The Commodities Feed: EU gas storage starts to decline
Large parts of the commodities complex came under pressure yesterday as tensions surrounding the missile incident in Poland eased. Meanwhile, EU gas storage has finally started to decline this week and there are forecasts for colder-than-usual weather in Europe next week
Energy - Druzhba oil flows resume
Oil prices settled lower yesterday with an easing in geopolitical tensions. NATO said that a missile which hit Poland was not an intentional Russian attack and was likely a result of a wayward Ukrainian air-defence missile. In addition, oil flows along the southern route of the Druzhba pipeline have reportedly restarted, although at a reduced volume. This is after power was restored along a section of the pipeline that runs through Ukraine.
According to Bloomberg, Druzhba's pipeline operator, Transneft, has said that there are requests in Poland for Russian oil flows via the pipeline for 2023. If this turns out to be the case it would go against previous comments from the Polish government that they would aim to stop importing Russian pipeline oil by the end of this year. Although it appears that the request to Transneft is more of a technical request and doesn’t confirm that we will actually see these flows next year. The EU ban on Russian crude oil, which comes into effect on 5 December only applies to seaborne crude oil.
The latest numbers from the EIA show that US commercial crude oil inventories fell by 5.4MMbbls over the last week, which was a bigger fall than the market was expecting. When accounting for SPR releases, the decline in inventory was even more significant. Total US crude oil inventories fell by 9.5MMbbls over the week. The larger-than-expected drawdown was partly driven by weaker crude oil imports which fell by 895Mbbls/d over the week. Refinery utilization rates also increased, which meant that stock builds were seen for both gasoline and distillate fuel oil. Gasoline stocks grew by 2.21MMbbls, while distillate inventories increased by 1.12MMbbls. The bulk of the increase in distillate stocks was on the US East Coast. And while this is helpful, stocks in the region are still at their lowest levels on record for this time of year.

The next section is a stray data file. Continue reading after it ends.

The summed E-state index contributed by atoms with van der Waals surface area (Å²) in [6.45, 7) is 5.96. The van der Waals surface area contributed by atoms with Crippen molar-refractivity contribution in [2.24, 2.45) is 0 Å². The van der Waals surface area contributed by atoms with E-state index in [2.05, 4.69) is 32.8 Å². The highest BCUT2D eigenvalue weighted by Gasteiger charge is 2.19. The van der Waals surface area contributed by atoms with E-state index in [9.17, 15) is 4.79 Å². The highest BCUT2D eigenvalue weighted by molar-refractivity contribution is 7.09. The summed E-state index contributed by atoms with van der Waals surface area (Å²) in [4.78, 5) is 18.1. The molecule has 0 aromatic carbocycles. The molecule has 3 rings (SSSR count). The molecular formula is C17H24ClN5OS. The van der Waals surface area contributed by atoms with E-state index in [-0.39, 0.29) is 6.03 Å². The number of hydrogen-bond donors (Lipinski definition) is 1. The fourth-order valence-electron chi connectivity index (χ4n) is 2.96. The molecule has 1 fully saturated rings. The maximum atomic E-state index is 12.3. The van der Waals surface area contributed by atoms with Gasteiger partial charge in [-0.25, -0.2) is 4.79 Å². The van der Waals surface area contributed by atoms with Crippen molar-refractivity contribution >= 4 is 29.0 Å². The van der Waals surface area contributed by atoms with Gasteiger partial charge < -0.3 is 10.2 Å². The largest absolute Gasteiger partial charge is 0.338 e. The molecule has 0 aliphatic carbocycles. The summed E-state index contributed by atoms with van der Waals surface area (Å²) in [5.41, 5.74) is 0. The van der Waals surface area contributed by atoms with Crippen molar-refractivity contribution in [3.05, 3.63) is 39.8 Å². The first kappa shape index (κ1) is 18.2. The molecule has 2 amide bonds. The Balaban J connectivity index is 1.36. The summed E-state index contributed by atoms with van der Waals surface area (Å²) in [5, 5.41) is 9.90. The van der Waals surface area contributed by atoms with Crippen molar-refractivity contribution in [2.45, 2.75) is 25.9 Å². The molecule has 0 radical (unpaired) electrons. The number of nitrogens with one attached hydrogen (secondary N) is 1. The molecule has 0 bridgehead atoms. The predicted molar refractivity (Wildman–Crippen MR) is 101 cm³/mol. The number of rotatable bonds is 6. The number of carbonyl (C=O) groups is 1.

Given the tightness in the US diesel market, the Biden administration has held discussions with oil companies this week to discuss energy supply. Reports suggest that some of the options the US government is considering include minimum fuel storage levels for oil companies as well as possibly increasing the 1MMbbls Northeast Home Heating Oil Reserve.
It appears as though the European heating season has finally started with EU gas storage seeing some marginal net draws on both Monday and Tuesday. According to Maxar, Europe can expect colder-than-usual weather next week. Despite this forecast for colder weather and storage finally starting to decline, European gas prices still came under pressure yesterday with TTF falling by more than 8%.
Metals – iron ore keeps rallying on China optimism
Iron ore moved higher for a fourth day on hopes that fresh stimulus measures by China would boost demand for the steel-making ingredient. China recently implemented 16 property measures to help the weak property sector. Some of these measures include debt extensions to the industry and relaxing deposit requirements for homebuyers. These, along with the recent easing of some of the Covid restrictions, could potentially boost the usage of steel. The real estate sector accounts for around 40% of Chinese steel demand.
In base metals, nickel fell by 9% to $27,532/t on the LME – its biggest daily drop since the short squeeze in March – paring gains seen on Monday and Tuesday when supply fears pushed prices higher amid illiquid trading.
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